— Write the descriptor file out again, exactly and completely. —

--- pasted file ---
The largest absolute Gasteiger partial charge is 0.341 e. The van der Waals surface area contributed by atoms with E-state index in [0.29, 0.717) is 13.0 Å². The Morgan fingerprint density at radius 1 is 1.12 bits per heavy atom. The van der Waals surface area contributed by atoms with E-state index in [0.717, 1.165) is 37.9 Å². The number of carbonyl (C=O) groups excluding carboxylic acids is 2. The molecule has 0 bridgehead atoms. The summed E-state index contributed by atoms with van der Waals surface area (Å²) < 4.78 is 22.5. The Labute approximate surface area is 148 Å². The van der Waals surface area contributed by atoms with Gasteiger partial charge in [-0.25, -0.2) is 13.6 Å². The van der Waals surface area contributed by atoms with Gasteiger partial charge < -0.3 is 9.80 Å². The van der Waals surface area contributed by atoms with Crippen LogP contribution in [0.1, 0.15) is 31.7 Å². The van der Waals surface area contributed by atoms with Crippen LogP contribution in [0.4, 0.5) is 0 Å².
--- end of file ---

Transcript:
The largest absolute Gasteiger partial charge is 0.341 e. The van der Waals surface area contributed by atoms with E-state index in [0.29, 0.717) is 13.0 Å². The Morgan fingerprint density at radius 1 is 1.12 bits per heavy atom. The van der Waals surface area contributed by atoms with E-state index in [0.717, 1.165) is 37.9 Å². The number of carbonyl (C=O) groups excluding carboxylic acids is 2. The molecule has 0 bridgehead atoms. The summed E-state index contributed by atoms with van der Waals surface area (Å²) < 4.78 is 22.5. The Labute approximate surface area is 148 Å². The van der Waals surface area contributed by atoms with Gasteiger partial charge in [-0.25, -0.2) is 13.6 Å². The van der Waals surface area contributed by atoms with Gasteiger partial charge < -0.3 is 9.80 Å². The van der Waals surface area contributed by atoms with Crippen LogP contribution in [0.1, 0.15) is 31.7 Å². The van der Waals surface area contributed by atoms with Crippen LogP contribution in [0.4, 0.5) is 0 Å².